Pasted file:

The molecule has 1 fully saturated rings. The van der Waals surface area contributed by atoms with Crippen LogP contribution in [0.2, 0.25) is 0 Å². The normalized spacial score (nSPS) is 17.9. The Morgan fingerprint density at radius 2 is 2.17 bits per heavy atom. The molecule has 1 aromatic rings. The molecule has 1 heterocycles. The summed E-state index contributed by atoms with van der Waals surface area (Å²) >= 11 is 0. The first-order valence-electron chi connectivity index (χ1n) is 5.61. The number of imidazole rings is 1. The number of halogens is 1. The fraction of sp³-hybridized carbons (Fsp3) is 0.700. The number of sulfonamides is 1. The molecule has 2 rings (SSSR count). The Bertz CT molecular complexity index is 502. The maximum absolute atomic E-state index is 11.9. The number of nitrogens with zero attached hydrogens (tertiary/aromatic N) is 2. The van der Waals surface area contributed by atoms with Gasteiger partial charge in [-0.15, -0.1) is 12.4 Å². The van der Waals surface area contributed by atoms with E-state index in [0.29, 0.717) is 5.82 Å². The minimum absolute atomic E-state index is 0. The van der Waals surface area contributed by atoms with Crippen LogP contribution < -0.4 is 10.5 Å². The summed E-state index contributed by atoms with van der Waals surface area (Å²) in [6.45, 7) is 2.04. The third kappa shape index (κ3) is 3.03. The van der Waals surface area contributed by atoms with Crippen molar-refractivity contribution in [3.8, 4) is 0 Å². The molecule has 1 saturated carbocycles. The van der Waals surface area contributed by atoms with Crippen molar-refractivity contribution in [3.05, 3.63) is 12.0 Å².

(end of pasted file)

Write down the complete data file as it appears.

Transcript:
The molecule has 1 fully saturated rings. The van der Waals surface area contributed by atoms with Crippen LogP contribution in [0.2, 0.25) is 0 Å². The normalized spacial score (nSPS) is 17.9. The Morgan fingerprint density at radius 2 is 2.17 bits per heavy atom. The molecule has 1 aromatic rings. The molecule has 1 heterocycles. The summed E-state index contributed by atoms with van der Waals surface area (Å²) >= 11 is 0. The first-order valence-electron chi connectivity index (χ1n) is 5.61. The number of imidazole rings is 1. The number of halogens is 1. The fraction of sp³-hybridized carbons (Fsp3) is 0.700. The number of sulfonamides is 1. The molecule has 2 rings (SSSR count). The Bertz CT molecular complexity index is 502. The maximum absolute atomic E-state index is 11.9. The number of nitrogens with zero attached hydrogens (tertiary/aromatic N) is 2. The van der Waals surface area contributed by atoms with Gasteiger partial charge in [-0.15, -0.1) is 12.4 Å². The van der Waals surface area contributed by atoms with E-state index in [0.29, 0.717) is 5.82 Å². The minimum absolute atomic E-state index is 0. The van der Waals surface area contributed by atoms with Crippen LogP contribution < -0.4 is 10.5 Å². The summed E-state index contributed by atoms with van der Waals surface area (Å²) in [6.45, 7) is 2.04. The third kappa shape index (κ3) is 3.03. The van der Waals surface area contributed by atoms with Crippen molar-refractivity contribution in [3.8, 4) is 0 Å². The molecule has 1 saturated carbocycles. The van der Waals surface area contributed by atoms with Crippen molar-refractivity contribution in [3.05, 3.63) is 12.0 Å².